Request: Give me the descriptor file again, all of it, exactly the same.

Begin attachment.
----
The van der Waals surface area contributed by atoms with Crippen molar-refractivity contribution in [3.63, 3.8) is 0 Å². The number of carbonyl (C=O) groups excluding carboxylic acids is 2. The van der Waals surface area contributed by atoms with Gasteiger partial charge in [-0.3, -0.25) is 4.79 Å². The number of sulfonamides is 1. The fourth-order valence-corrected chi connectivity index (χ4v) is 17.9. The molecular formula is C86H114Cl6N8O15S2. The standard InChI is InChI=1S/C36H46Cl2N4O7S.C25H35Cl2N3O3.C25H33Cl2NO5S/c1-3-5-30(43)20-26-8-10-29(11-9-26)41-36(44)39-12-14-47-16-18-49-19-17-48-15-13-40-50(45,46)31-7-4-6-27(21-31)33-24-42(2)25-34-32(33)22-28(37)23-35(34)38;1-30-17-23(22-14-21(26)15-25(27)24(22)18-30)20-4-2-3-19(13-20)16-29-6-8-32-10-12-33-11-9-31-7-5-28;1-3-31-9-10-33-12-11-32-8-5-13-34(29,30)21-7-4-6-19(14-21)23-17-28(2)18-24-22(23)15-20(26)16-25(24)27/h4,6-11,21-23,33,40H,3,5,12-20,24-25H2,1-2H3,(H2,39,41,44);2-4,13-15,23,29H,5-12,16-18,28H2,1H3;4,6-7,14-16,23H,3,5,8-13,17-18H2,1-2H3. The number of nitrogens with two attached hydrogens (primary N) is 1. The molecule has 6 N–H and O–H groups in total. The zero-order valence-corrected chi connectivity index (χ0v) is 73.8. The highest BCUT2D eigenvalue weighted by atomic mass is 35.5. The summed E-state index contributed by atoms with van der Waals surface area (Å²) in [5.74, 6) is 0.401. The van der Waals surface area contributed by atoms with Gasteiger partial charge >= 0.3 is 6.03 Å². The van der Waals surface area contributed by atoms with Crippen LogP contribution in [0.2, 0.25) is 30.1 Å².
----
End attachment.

The van der Waals surface area contributed by atoms with Crippen molar-refractivity contribution in [3.63, 3.8) is 0 Å². The number of carbonyl (C=O) groups excluding carboxylic acids is 2. The van der Waals surface area contributed by atoms with Gasteiger partial charge in [-0.3, -0.25) is 4.79 Å². The number of sulfonamides is 1. The fourth-order valence-corrected chi connectivity index (χ4v) is 17.9. The molecular formula is C86H114Cl6N8O15S2. The standard InChI is InChI=1S/C36H46Cl2N4O7S.C25H35Cl2N3O3.C25H33Cl2NO5S/c1-3-5-30(43)20-26-8-10-29(11-9-26)41-36(44)39-12-14-47-16-18-49-19-17-48-15-13-40-50(45,46)31-7-4-6-27(21-31)33-24-42(2)25-34-32(33)22-28(37)23-35(34)38;1-30-17-23(22-14-21(26)15-25(27)24(22)18-30)20-4-2-3-19(13-20)16-29-6-8-32-10-12-33-11-9-31-7-5-28;1-3-31-9-10-33-12-11-32-8-5-13-34(29,30)21-7-4-6-19(14-21)23-17-28(2)18-24-22(23)15-20(26)16-25(24)27/h4,6-11,21-23,33,40H,3,5,12-20,24-25H2,1-2H3,(H2,39,41,44);2-4,13-15,23,29H,5-12,16-18,28H2,1H3;4,6-7,14-16,23H,3,5,8-13,17-18H2,1-2H3. The number of nitrogens with two attached hydrogens (primary N) is 1. The molecule has 6 N–H and O–H groups in total. The zero-order valence-corrected chi connectivity index (χ0v) is 73.8. The highest BCUT2D eigenvalue weighted by atomic mass is 35.5. The summed E-state index contributed by atoms with van der Waals surface area (Å²) in [5.74, 6) is 0.401. The van der Waals surface area contributed by atoms with Gasteiger partial charge >= 0.3 is 6.03 Å². The van der Waals surface area contributed by atoms with Crippen LogP contribution in [0.2, 0.25) is 30.1 Å².